Yes, exactly that. It's impossible for us humans to detect with our senses that, sitting on the Earth's surface, we're in a non-inertial reference frame -- we need indirect means to detect it (e.g., run an experiment). Therefore its outside of our normal everyday experiences. It would be a great deal of fun to be on a large rotating space station, as that would afford one with the ability to do experiments that showed one was in a non-inertial frame of reference. For example, if you were to throw a ball, it would appear to you in the space station that its trajectory was curved. You'd account for this with a force because you'd still want Newton's second law of motion to be satisfied so you could use it to make predictions. However, if you were to view the same event from an external non-rotating frame of reference, you'd see that the ball traveled along a straight line, just as would be predicted by Newton's second law saying \(m \ddot a = 0\). In the inertial frame, you as the observer would see that in fact it was the observer (the "first" you) that actually rotated under the ball. And that, of course, also takes a force to accomplish; we call it the centripetal force and it's definitely not a fictitious force.someonesdad,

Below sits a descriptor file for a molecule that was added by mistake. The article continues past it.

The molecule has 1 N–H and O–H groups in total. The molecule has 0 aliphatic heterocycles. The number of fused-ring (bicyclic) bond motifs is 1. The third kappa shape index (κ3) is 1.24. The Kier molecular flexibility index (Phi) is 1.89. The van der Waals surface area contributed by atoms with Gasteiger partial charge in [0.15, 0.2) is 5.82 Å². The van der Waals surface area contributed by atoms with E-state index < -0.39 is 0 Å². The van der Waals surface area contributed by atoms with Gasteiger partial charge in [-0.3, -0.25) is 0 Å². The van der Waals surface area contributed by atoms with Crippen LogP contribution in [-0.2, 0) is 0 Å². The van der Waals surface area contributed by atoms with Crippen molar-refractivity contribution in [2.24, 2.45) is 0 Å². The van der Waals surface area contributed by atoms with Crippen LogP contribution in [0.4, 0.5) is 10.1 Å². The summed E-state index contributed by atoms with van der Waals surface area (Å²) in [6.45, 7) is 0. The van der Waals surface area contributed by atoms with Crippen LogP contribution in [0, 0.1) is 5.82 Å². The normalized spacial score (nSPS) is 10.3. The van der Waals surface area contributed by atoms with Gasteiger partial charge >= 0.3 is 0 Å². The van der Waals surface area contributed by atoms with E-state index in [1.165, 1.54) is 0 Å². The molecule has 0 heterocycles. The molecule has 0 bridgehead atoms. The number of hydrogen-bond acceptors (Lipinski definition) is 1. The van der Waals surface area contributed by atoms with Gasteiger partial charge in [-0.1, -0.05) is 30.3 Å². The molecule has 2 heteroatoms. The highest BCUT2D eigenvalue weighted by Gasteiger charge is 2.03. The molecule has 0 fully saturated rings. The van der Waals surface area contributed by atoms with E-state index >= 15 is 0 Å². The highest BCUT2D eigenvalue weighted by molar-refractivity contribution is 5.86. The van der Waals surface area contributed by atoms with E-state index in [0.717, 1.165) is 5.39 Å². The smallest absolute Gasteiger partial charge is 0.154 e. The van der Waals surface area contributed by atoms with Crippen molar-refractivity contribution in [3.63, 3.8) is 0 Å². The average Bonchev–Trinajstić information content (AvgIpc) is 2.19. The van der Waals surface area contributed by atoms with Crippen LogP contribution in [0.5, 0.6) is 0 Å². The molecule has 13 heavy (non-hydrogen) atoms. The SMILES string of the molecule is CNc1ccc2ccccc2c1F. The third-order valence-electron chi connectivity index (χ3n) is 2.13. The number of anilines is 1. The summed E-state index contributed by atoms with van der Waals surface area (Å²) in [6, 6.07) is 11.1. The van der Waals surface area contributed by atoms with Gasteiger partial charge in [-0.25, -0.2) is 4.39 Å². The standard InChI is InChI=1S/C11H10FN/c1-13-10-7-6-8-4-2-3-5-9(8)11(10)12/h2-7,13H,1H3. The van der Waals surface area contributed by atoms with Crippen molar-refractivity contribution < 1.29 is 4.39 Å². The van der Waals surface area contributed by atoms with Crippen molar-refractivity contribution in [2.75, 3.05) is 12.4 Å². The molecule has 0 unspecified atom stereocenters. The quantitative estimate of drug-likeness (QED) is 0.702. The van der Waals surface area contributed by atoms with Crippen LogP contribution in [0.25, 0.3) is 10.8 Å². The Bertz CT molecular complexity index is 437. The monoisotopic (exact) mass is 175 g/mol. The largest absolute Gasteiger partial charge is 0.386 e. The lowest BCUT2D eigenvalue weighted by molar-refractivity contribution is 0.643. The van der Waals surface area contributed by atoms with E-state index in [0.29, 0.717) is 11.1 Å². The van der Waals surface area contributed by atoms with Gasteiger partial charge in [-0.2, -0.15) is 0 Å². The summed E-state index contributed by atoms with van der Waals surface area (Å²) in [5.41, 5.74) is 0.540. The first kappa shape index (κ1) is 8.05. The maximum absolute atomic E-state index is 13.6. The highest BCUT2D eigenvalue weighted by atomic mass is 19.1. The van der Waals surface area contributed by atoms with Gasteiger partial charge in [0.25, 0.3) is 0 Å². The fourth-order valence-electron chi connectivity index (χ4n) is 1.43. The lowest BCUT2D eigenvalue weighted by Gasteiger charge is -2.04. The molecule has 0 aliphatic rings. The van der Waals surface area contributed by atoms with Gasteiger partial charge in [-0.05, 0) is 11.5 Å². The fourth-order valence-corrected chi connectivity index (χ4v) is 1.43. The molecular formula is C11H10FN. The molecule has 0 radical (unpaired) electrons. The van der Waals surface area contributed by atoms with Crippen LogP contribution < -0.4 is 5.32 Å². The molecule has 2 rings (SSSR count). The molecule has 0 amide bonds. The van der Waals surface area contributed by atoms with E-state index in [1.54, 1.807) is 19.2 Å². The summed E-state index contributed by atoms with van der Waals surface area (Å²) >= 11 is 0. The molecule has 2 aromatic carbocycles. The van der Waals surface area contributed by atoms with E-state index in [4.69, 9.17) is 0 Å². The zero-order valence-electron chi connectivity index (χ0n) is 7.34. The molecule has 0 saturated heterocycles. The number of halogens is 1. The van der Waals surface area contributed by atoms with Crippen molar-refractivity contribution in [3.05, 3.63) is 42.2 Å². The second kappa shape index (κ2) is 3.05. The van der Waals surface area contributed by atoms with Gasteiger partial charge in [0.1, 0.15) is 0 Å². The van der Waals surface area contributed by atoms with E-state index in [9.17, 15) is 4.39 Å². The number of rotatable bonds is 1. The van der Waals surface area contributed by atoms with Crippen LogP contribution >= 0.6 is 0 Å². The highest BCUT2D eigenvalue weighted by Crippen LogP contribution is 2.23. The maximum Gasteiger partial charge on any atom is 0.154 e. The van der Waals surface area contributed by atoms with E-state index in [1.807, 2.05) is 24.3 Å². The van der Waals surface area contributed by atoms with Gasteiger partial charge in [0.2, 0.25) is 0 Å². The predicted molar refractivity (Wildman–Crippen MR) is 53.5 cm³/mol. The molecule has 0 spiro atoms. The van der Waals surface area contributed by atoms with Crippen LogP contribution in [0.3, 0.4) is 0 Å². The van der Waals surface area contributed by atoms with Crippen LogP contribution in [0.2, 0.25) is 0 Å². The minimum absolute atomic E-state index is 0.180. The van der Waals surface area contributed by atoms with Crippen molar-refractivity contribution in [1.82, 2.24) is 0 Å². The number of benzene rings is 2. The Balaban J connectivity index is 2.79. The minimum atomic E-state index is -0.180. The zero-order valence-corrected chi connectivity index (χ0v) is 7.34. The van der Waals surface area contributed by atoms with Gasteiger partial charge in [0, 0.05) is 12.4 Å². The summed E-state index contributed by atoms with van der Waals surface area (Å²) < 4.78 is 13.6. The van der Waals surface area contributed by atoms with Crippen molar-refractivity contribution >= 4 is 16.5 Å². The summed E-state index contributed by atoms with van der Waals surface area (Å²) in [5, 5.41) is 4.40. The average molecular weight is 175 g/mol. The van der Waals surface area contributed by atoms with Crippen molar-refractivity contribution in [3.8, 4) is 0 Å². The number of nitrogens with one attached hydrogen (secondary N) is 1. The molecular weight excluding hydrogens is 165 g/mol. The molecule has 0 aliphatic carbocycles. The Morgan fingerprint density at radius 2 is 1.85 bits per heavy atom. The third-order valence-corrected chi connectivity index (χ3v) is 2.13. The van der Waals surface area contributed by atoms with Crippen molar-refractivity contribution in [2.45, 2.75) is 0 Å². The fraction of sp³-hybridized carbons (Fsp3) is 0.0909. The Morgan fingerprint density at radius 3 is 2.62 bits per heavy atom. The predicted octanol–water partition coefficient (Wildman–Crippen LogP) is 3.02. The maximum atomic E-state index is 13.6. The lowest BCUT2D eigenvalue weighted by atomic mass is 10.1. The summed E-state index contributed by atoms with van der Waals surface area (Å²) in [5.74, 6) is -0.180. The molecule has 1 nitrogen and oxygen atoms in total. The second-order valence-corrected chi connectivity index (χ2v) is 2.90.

Thanks for the link. It says " The surface of the earth is a rotating frame of reference". We live in the planet earth. So when i sit on a railway platform(say), does it mean , i am in rotating frame of reference, aka, non inertial frame of reference.
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